This is a time of change and instability. We all have the potential and the responsibility to help shape its direction, says Sadie Morgan


With British Summer Time almost over and autumn underway, a palpable feeling of change rests in the air – not just in temperature, but in a series of significant leadership shifts that have taken centre stage on our news feeds.

We have a new prime minister and, of course, a new King. As these new faces stand at the helm of our country’s future – in Liz Truss’s case somewhat precariously – it is important to take a good, hard look at what leadership itself means today and, more importantly, what it should represent at this moment in time for all of us.

To begin closer to home, we also have a newly elected RIBA president.  Muyiwa Oki has been voted in as the youngest and the first Black president of the institute. His success categorically signals change – or at least change in what and who people want to represent them.

In his own words, the presidential election outcome signifies a moment “where people of colour, at different stages of their careers, of all identities, can be heard and seen bidding to represent the profession”.

The freshness of youth is usually a good companion to innovation, boldness and even experimentation

I have always believed in the energy, dexterity, and optimism of young professionals. And, while we should certainly not classify Oki purely by his age – which only just clears his 20s – it does feel like a significant message to our profession.

The message says: we are ready for new ideas. Oki seems determined to trigger serious transformation – chiefly to prioritise those in the profession who have felt “disenfranchised and under-represented”.

The freshness of youth is usually a good companion to innovation, boldness and even experimentation. Time will tell if this rings true to Oki’s leadership but, if so, the prospect of change feels ever more realistic.

But although figureheads have always been important ambassadors for representation and values, leadership is not just about the sole individuals that sit at the proverbial head of the table. The definition of “good leadership” is evolving.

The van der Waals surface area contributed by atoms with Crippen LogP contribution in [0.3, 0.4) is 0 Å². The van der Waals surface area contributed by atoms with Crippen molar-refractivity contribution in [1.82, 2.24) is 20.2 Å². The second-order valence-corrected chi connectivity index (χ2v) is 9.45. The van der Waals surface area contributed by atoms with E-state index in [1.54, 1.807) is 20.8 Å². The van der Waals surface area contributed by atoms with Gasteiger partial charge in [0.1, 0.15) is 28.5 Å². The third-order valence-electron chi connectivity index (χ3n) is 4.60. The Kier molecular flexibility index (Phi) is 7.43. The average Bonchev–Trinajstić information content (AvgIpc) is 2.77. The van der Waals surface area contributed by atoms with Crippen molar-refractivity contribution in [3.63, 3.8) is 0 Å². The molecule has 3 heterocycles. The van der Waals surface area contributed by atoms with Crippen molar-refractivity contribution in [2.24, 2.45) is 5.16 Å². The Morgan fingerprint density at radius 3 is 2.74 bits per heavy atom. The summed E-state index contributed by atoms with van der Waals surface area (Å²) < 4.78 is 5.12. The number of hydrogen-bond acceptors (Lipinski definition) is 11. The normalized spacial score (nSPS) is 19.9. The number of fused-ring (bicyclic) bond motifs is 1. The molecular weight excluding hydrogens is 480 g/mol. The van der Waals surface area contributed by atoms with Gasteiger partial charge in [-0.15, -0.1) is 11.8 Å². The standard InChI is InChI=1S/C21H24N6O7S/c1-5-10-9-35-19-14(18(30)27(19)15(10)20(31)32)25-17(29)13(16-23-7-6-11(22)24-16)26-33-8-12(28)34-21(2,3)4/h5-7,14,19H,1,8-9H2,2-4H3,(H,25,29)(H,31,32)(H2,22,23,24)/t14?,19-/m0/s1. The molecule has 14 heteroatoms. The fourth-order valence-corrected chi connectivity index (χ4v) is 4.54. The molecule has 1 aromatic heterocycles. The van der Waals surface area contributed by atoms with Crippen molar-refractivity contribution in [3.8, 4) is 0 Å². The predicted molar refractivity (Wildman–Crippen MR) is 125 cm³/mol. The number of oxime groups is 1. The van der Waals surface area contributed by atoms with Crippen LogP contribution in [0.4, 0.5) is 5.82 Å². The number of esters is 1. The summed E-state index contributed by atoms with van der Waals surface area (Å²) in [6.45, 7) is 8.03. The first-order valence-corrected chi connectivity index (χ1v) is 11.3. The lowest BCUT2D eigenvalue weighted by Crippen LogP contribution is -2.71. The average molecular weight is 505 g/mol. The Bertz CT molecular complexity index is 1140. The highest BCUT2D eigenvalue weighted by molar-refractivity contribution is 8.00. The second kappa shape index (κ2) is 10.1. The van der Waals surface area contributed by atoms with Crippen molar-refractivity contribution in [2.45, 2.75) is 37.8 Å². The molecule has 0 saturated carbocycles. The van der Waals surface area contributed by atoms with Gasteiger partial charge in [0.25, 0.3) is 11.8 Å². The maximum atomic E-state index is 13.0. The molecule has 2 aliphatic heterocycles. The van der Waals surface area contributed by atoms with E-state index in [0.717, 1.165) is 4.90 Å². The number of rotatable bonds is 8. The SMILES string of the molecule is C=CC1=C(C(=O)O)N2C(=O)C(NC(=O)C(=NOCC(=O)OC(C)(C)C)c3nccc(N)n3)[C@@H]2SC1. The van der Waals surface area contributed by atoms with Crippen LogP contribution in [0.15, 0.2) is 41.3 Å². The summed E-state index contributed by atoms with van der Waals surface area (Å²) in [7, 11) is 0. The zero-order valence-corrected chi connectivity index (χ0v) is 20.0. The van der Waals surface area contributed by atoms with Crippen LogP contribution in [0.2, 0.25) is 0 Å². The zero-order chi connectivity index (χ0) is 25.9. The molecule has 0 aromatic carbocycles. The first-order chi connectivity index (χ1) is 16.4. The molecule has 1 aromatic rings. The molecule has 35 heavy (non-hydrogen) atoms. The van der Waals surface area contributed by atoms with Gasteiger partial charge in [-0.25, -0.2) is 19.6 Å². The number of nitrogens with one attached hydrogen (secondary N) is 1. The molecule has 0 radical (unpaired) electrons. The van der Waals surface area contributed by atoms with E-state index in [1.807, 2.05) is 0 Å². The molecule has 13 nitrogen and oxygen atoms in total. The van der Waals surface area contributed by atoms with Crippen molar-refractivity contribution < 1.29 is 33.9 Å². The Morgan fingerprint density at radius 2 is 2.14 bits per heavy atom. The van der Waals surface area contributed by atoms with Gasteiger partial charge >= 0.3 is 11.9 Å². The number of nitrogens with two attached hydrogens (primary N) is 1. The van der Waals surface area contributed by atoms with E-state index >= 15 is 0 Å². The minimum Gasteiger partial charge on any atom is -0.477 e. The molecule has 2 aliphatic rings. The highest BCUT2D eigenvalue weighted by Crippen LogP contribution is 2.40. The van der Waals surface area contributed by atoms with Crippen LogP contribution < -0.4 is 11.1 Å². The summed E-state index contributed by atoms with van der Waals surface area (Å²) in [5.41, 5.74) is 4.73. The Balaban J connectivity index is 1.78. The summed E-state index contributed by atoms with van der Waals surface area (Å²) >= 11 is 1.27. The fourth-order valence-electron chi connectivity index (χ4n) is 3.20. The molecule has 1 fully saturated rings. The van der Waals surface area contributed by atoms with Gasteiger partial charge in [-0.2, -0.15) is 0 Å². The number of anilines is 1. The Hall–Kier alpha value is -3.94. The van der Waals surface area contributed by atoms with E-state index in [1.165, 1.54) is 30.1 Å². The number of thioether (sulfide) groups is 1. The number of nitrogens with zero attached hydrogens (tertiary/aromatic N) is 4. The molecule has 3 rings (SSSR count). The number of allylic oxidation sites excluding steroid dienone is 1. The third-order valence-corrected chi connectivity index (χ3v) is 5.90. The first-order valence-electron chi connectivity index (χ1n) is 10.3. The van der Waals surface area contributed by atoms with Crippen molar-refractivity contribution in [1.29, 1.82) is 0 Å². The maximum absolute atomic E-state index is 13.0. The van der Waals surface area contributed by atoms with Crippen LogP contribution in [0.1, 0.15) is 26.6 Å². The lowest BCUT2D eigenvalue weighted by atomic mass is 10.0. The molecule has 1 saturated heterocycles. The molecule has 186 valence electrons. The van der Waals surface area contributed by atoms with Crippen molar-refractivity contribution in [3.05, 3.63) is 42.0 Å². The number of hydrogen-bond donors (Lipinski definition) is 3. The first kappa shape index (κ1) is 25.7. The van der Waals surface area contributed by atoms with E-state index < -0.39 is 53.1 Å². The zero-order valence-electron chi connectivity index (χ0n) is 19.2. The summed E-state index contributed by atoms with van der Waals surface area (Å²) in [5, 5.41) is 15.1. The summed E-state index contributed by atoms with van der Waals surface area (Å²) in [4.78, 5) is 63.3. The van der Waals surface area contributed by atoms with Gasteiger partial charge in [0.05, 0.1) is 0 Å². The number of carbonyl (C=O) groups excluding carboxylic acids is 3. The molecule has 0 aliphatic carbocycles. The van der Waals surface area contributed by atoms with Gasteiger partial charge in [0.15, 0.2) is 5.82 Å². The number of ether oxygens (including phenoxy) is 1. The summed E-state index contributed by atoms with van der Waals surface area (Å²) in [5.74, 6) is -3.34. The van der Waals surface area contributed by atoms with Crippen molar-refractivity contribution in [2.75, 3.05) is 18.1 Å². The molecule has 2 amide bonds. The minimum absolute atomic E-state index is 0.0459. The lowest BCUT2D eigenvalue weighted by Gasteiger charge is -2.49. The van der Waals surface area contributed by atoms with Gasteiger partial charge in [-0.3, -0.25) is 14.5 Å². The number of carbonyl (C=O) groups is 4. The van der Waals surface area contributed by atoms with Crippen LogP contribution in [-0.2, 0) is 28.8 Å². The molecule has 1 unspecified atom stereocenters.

Today, the idea of “coalition” as opposed to sole figureheads has become more relatable, realistic and powerful in its bid to incite change. A good example of coalition exists in the environmental activism space of the past five or so years, where grassroots movements and NGOs have significantly altered the course of high-stakes, big-consequence decision making. It is a formula that we need to see repeating elsewhere and in a more rapid manner.

Arguably, the definition of leadership can stretch even further, encompassing moments where industry-wide campaigning, research and practical work come together over time to turn the tide on significant and lasting urban issues.

It has recently been announced that the government is set to consider setting a maximum embodied carbon level for new buildings. Although this will rely on more analysis being carried out, there is a commitment to consult on what it might take to see embodied carbon reductions in construction in 2023.

If the definition of leadership is becoming more and more inclusive, are we being good enough leaders ourselves?

This comes after resolute effort by NGOs and professionals in architecture and construction who have together championed change in the industry for years, even decades. Good leadership is sometimes about sticking it out, being a voice in a crowd, and working hard for action to catch up with ideas.

So, the question is this: if the definition of leadership is becoming more and more inclusive, are we being good enough leaders ourselves? How active are we in forging new coalitions in places where support is needed, both within and beyond our industries?

Personally, I would like to see even more support collectively built for women in our industry. I have always been a champion for female professionals in construction and architecture, but I am keen to explore how we can better build strength in numbers to cover more intersectional, invisible and as yet unfought-for inequalities in this space.

The summer of 2022 will forever be etched into our memories as a moment in history when this country bade farewell to its longest-serving leader. The death of Queen Elizabeth II has given us all time to reflect on an extraordinary individual whose calm, steadfast leadership has and will remain an inspiration to the nation.

It is fitting that we consider those qualities as we look to the future. And as we do, we should remember that, whether we are at the front of the crowd, or one of the many people wedged together in the thick of it, we conceivably have equal potential to steer change.

Sadie Morgan is a co-founding director of dRMM, chair of the Quality of Life Foundation and a design advocate for the GLA